The Tigers of the Kumgang Mountains: A Korean Folktale

The Tigers of the Kumgang Mountains: A Korean Folktale

by Kim So-Un, Jeong Kyoung-Sim
     
 

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The Tigers of Kumgang Mountain is based on a well-known Korean folktale.

Long ago, an enormous white tiger lived in the Kumgang Mountains and tormented the nearby village for years, coming down to prey not only on horses and cattle, but on the people who lived there. The finest hunter in the land ventured into the Kumgang Mountains to shoot the

Overview

The Tigers of Kumgang Mountain is based on a well-known Korean folktale.

Long ago, an enormous white tiger lived in the Kumgang Mountains and tormented the nearby village for years, coming down to prey not only on horses and cattle, but on the people who lived there. The finest hunter in the land ventured into the Kumgang Mountains to shoot the white tiger and save the village. He never returned.

His son spends years of his life training to become a great hunter and to avenge his father's death. In this exciting adventure, the young man has to endure sacrifice and complete impossible challenges, including escaping from the belly of the tiger, before learning a valuable lesson.

Editorial Reviews

Children's Literature
Years ago, many tigers lived in the Kumgang Mountains. They would destroy animals and people. Even a famous hunter and marksman who went to hunt them disappears. The man's young son is determined to kill the tiger he believes has eaten his father. After much training and many trials, he enters the mountain wilderness. Here he encounters and kills four suspicious-looking characters who turn out to be tigers in disguise. But when he meets the huge grandfather tiger, his weapons are useless and he is swallowed. Inside he finds a young girl. Together, they cleverly manage to force their way out. He brings the tiger skin back to his happy mother. He and the girl live "happily ever after" in this traditional tale recalled by the author from his childhood. Spreads contain the extensive text along with striking traditional Korean watercolor paintings. The jacket and end-paper illustrations of the boy and tiger introduce the style; delicate brush strokes define the characters while broad washes provide context. The actions are depicted naturalistically; the clothing is of the period. The illustrations of the tigers are charged with potent energy—enough to almost frighten readers. Comparable themes from many traditional folktales have a Korean focus here, both in text and illustration. The author adds a note on cultural background. 2005, Tuttle Publishing, Ages 4 to 9.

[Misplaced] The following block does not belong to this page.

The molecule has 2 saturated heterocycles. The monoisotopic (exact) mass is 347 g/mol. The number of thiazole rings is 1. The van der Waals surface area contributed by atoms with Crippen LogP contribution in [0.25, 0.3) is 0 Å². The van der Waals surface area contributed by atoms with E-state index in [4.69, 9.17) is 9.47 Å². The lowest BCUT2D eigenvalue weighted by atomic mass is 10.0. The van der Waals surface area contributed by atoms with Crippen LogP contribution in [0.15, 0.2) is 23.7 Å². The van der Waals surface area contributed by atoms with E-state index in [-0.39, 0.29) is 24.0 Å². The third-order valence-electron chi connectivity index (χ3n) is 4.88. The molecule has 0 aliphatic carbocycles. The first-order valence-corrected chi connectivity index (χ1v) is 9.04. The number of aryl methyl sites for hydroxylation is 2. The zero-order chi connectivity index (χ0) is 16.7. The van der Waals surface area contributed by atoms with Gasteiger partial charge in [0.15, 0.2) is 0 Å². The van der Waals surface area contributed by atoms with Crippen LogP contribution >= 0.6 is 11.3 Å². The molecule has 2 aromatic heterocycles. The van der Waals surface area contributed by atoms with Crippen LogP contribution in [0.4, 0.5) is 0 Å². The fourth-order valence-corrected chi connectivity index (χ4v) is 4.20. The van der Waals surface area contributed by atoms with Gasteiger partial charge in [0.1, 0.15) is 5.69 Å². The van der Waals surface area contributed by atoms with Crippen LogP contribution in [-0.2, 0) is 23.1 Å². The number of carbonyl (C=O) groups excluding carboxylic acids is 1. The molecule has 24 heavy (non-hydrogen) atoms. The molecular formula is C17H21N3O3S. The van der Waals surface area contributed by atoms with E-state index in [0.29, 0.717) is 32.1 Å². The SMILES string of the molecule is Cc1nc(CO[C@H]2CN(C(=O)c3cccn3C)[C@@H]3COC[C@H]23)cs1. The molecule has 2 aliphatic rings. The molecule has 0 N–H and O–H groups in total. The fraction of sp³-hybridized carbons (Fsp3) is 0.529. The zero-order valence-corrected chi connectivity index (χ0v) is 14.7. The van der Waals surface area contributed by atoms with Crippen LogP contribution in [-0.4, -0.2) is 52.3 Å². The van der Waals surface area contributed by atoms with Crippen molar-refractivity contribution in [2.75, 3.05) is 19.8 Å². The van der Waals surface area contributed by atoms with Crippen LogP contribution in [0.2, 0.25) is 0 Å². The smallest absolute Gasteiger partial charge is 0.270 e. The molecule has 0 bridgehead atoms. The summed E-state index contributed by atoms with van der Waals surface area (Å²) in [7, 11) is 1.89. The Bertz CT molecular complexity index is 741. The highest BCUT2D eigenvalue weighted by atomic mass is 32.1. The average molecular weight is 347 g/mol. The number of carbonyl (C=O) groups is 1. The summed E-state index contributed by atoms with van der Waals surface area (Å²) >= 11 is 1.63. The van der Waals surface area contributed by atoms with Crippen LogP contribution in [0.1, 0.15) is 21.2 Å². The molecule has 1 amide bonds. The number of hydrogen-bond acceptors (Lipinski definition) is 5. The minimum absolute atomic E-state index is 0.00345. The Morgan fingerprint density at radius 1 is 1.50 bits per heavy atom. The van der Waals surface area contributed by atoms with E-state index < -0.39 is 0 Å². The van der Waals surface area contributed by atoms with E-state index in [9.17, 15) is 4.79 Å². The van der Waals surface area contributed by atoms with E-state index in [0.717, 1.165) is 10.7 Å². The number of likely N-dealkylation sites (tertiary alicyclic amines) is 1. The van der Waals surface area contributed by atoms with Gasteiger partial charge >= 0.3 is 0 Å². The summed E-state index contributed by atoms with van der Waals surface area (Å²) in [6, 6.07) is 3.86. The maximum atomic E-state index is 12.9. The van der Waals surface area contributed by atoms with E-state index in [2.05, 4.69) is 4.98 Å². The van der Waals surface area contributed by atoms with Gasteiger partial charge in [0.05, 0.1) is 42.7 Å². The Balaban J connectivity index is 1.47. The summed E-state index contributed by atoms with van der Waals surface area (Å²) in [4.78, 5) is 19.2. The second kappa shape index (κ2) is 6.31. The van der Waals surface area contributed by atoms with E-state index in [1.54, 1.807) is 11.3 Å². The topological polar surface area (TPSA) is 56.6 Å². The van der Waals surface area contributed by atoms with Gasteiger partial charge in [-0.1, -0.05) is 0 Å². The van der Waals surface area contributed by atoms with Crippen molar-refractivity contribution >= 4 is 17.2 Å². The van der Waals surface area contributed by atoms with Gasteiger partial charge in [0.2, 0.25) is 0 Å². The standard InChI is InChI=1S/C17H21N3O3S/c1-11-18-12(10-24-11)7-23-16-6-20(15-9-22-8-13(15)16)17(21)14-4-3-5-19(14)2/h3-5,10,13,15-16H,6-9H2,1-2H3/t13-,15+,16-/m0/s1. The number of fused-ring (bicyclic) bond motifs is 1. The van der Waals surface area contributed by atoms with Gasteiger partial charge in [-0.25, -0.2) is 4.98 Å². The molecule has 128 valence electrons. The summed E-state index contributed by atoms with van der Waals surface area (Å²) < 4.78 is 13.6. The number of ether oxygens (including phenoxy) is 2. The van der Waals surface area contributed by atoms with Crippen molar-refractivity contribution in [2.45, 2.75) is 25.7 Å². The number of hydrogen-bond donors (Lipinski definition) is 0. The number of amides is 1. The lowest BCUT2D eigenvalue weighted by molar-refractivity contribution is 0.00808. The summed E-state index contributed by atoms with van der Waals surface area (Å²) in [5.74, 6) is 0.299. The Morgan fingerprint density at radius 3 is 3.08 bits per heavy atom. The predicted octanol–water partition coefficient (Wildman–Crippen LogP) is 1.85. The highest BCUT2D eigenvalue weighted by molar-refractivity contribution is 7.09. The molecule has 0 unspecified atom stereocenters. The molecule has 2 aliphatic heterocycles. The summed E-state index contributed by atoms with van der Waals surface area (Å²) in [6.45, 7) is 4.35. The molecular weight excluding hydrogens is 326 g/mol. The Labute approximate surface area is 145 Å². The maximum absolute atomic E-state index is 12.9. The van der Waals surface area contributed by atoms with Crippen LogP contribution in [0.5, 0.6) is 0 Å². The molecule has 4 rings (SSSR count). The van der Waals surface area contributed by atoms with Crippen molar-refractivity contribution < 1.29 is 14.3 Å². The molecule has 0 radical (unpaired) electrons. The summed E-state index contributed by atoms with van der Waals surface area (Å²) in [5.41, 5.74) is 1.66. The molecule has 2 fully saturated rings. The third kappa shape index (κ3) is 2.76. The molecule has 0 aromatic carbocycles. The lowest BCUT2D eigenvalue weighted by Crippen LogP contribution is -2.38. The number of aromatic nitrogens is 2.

—Ken Marantz and Sylvia Marantz

Product Details

ISBN-13:
9781462910779
Publisher:
Tuttle Publishing
Publication date:
03/12/2013
Sold by:
Barnes & Noble
Format:
NOOK Book
Pages:
32
File size:
9 MB
Age Range:
8 Years

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